Magazine article Artforum International

"In Girum Imus Nocte et Consumimur Igni": Centraal Museum, Utrecht, the Netherlands

Magazine article Artforum International

"In Girum Imus Nocte et Consumimur Igni": Centraal Museum, Utrecht, the Netherlands

Article excerpt

THE FIRST and until now only major retrospective of the Situationist International was organized by the Centre Pompidou in Paris in 1989. Hotly contested, it was hindered by Guy Debord's boycott and by the withdrawal of his films from circulation. Now, almost thirteen years after the strategist's demise, a show currently in Utrecht and traveling to the Museum Tinguely in Basel next month brings to light some interesting new materials, courtesy of Debord's old allies and his widow. The exhibition addresses the history of the SI with an assortment of objects, collages, printed matter, and a few films, as well as a substantial number of paintings by Asger Jorn, Constant, Jacqueline de Jong, and the German Spur artists, as well as obscure pre-Situationists like Ivan Chtcheglov.

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The first question is, of course, if and how the exhibition uses the various materials to (re)conceptualize the SI. A second question, scarcely less important, is how it legitimizes itself with regard to the SI's rejection of art and its institutions, underlined one final time by Debord's boycott. While hard-liners continue to find any form of musei-fication reprehensible, I would argue that museum shows are one legitimate form of the SI's afterlife, along with and in dialogue with SI-inspired political activism, and that the conservation, interpretation, and presentation of historical materials can also have productive effects outside an institution's walls. However, such an exhibition becomes an exercise in hypocrisy--as well as in bad art history--if it glosses over the SI's struggles over art and its abolition. The large number of works on display here is somewhat misleading: By the early 1960s, the group of people around Debord had come to consider painting--no matter how avant-garde--as the bourgeois and commodified art form par excellence, an integral part of the society of the spectacle, no better than General Motors or Hollywood. But an emphasis on painting is perhaps to be expected in a museum show; a far more serious problem is that the SI's attempt to overcome autonomous art in favor of a liberated life is treated as a folkloristic motif rather than as the crucial Situationist project, and as a result, the organization's history is presented above all as a moralistic tale of youthful revolt ending in failure and melancholia.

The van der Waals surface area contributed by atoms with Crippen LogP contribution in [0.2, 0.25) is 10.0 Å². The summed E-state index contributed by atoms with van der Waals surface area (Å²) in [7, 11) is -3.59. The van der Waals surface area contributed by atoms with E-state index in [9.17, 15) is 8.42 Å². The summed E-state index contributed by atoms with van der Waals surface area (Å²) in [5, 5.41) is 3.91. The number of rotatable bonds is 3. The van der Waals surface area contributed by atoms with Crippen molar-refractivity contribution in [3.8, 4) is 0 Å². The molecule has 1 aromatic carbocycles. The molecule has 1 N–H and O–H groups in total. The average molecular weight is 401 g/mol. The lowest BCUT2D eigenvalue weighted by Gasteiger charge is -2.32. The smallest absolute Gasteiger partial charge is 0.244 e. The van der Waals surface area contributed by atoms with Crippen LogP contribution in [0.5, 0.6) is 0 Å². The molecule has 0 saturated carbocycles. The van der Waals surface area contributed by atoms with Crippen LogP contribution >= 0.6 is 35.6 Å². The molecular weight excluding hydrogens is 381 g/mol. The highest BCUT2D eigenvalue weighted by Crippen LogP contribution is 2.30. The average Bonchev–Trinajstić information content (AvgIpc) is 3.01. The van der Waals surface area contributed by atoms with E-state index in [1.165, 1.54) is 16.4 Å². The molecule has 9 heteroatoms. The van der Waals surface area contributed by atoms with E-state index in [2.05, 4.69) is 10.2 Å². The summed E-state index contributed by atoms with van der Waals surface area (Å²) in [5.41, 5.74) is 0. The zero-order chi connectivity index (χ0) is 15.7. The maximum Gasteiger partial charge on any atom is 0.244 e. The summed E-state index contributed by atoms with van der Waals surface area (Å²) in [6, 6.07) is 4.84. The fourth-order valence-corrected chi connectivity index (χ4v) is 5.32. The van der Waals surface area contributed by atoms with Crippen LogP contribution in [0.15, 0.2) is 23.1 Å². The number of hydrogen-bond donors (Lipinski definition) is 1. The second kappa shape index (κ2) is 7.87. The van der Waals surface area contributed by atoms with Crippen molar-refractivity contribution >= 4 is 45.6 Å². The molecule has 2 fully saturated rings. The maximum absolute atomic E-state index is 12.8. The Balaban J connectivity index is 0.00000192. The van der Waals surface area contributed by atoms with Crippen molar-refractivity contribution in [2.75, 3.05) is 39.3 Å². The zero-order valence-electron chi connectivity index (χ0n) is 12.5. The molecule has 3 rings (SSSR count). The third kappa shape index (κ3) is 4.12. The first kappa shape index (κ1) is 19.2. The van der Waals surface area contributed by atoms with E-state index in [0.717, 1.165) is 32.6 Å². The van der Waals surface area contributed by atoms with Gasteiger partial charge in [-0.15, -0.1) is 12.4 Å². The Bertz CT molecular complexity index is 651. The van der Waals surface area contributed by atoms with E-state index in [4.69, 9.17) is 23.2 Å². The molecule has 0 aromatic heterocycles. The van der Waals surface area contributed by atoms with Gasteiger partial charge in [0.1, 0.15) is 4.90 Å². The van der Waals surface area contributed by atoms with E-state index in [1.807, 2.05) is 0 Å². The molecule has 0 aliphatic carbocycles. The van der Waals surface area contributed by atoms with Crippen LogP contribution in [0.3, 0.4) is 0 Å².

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Following a strictly chronological principle of arrangement, Siebe Tettero, until recently the Centraal Museum's head of exhibitions, created a series of densely installed rooms. The first space is devoted to the SI's precursors CoBrA, Lettrisme, Internationale Lettriste, and Le Bauhaus Imaginiste (the names of the latter two groups being misspelled, in king-size letters, on the gallery's walls). Subsequent rooms lead one through the various phases of the SI up to its impact on "May '68," and trace its demise a few years later; the last room functions as a melancholy epitaph, containing some later paintings by Constant and de Jong, as well as a projection of Debord's 1978 film, In girum imus nocte et consumimur igni, which looks back on the SI from the vantage point of its posthistory (and gives the exhibition its palindromic title).

In all this, the place of the SI within the postwar neo-avant-garde remains unclear, as does the distinctiveness of the SI's strategy of detournement vis-a-vis other, less activist forms of appropriation. The SI's oscillation between being an artistic avant-garde and a political avant-garde is suggested only in the broadest of strokes. This is true at least of the Utrecht version, which features only part of the material to be shown in Basel. While the dramatic lack of ambition in Dutch museums and the rarity of their participation in the traveling-exhibition circuit demand that one be thankful for the Centraal Museum's decision to host a version of this show-which was organized by the Basel team of Heinz Stahlhut, Juri Steiner, and Stefan Zweifel--one must nevertheless recognize the limitations of Tettero's subcuration of their original selection. …

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